LIFO Inventory Opportunity for Agribusinesses

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cabbage plantations grow in the field. vegetable rows. farming, agriculture. Landscape with agricultural land. crops. selective focusWith both monetary policy and pandemic-related supply chain disruption driving current and future price increases, safeguarding inventory – often a company’s largest asset – from the detrimental effects of inflation is now on the minds of many business leaders, particularly those in the agricultural sector.

Whether you are a retailer of agricultural equipment or farm supplies, or if you manufacture or distribute fertilizers, pesticides or animal feeds, you have the opportunity to mitigate the current negative impact of price increases and save money annually by using the last-in, first-Out (LIFO) inventory method. Adopting LIFO removes the negative consequences of inflation, lowering your tax liability and creating cash flow for reinvestment. Any business with over $2 million in inventory that experiences inflation is a qualified candidate for electing LIFO.

LIFO Background. LIFO is an alternative inventory valuation method to the traditional first-in, first-out (FIFO) method. The LIFO method assumes the most recently purchased items are sold first. As a result, the inflationary impact of the inventory is deducted from taxable income and removed from the balance sheet. The inflationary impact is recorded as an inventory reserve, which continues to grow with the annual inflation on a company’s product costs. Note: An inventory valuation method, such as LIFO, is a costing method used to calculate a company’s cost of goods sold and inventory value on the balance sheet. It does not reflect the actual physical flow of goods.

Tax Benefits of LIFO. The primary benefit for a business to change to LIFO is the current tax savings it produces. LIFO allows businesses to deduct the most recent higher costs of purchased inventory against their current sales. LIFO matches current sales with the current costs of those sales. If inflation triggers higher product costs, the cost of goods sold is increased under LIFO. This creates a higher cost-of-goods-sold deduction and, thus, lower taxable income. This tax benefit is, in effect, an “interest-free loan” from the government, and tax savings grow every year. As with most tax-savings opportunities, it is important to realize that the tax savings created by adopting LIFO during an inflationary period represent a deferral of income and the corresponding tax on this income. If inflation vanishes and product prices decline or if the inventory is liquidated, the deferred income from LIFO will be recognized and the related tax paid.

LIFO Opportunity Now. With inflation on the rise, now is the time to look at LIFO for your business. Whether already utilizing LIFO or not, one other opportunity with LIFO is to analyze the Inventory Price Index Computation (IPIC) method for 2021. The IPIC method of LIFO uses inflation published by the Department of Labor’s Bureau of Labor Statistics (BLS) to measure inflation to your inventory. Currently this year, inflation is on the rise, and businesses of all sizes can experience substantial tax savings.

Consider this LIFO Example. A retailer of agricultural machinery with $5 million in inventory adopted LIFO in 2019. With even modest inflation each year, the LIFO reserve for 2021 should be nearly $500,000. The adoption of LIFO generated over $150,000 in tax savings that the retailer can reinvest into their business.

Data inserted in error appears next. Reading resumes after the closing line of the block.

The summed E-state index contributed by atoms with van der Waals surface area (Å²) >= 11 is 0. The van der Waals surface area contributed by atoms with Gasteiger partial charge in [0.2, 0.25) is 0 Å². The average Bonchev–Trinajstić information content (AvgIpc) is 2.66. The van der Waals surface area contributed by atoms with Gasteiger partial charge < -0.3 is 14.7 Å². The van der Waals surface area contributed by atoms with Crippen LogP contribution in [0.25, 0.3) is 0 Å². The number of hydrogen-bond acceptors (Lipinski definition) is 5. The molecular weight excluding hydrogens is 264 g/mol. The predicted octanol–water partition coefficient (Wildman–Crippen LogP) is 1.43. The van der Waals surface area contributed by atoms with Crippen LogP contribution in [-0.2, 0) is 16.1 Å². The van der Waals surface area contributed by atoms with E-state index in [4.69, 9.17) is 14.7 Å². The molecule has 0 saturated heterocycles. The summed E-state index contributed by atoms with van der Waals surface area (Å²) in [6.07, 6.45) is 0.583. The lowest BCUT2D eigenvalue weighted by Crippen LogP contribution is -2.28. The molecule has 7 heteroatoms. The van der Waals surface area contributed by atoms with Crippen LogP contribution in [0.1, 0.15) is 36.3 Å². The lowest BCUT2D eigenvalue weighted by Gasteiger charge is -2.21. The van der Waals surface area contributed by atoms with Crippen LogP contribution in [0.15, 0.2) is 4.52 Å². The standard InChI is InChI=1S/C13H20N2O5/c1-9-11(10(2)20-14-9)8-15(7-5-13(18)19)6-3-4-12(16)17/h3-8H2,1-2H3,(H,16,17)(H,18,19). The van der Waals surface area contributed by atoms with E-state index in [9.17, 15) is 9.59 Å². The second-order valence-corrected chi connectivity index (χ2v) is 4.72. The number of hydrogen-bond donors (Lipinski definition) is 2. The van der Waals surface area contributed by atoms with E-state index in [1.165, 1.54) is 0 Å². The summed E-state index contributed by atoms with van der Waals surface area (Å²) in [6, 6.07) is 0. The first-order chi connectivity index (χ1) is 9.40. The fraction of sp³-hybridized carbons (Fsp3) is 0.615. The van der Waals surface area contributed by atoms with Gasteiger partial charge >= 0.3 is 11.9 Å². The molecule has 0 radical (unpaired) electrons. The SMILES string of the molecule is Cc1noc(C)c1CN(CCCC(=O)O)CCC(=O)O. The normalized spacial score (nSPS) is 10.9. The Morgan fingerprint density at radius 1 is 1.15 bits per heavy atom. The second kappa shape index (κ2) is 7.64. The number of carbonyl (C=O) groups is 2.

Below is a chart highlighting the LIFO impact of various agribusinesses at several inventory levels.

*After tax-cash savings are measured using a 35% tax rate.

Agribusinesses of all types are taking advantage of LIFO, and an analysis of LIFO benefits is a seamless process. For more information, please get in touch with your Sikich advisor.

About our authors

Jim Brandenburg

Jim Brandenburg

Jim Brandenburg, CPA, has extensive experience and knowledge in corporate and partnership tax law, mergers and acquisitions and tax legislation. His expertise includes working with owners of closely held businesses to identify tax planning opportunities and assist them in implementing these strategies.

Al Schmitt

Al Schmitt is a director of business development for Source Advisors. He grew up in Cleveland and graduated from Ohio University. Shortly after graduation, he got a position with IBM and moved to Dallas. Originally with the company from 2003-2008, he played a significant role in growing the Cost Seg and R&D practice from inception across the U.S. Al was also instrumental in bringing LIFO to CPA firms and clients throughout the country. Throughout his 25+ years in business development, he has worked with companies from small to Fortune 50 in various industries. Al uses his passion for helping others and specializes in forming strategic alliances that add value to CPA firms and their clients and prospects.

You can contact him at: or

This publication contains general information only and Sikich is not, by means of this publication, rendering accounting, business, financial, investment, legal, tax, or any other professional advice or services. This publication is not a substitute for such professional advice or services, nor should you use it as a basis for any decision, action or omission that may affect you or your business. Before making any decision, taking any action or omitting an action that may affect you or your business, you should consult a qualified professional advisor. In addition, this publication may contain certain content generated by an artificial intelligence (AI) language model. You acknowledge that Sikich shall not be responsible for any loss sustained by you or any person who relies on this publication.


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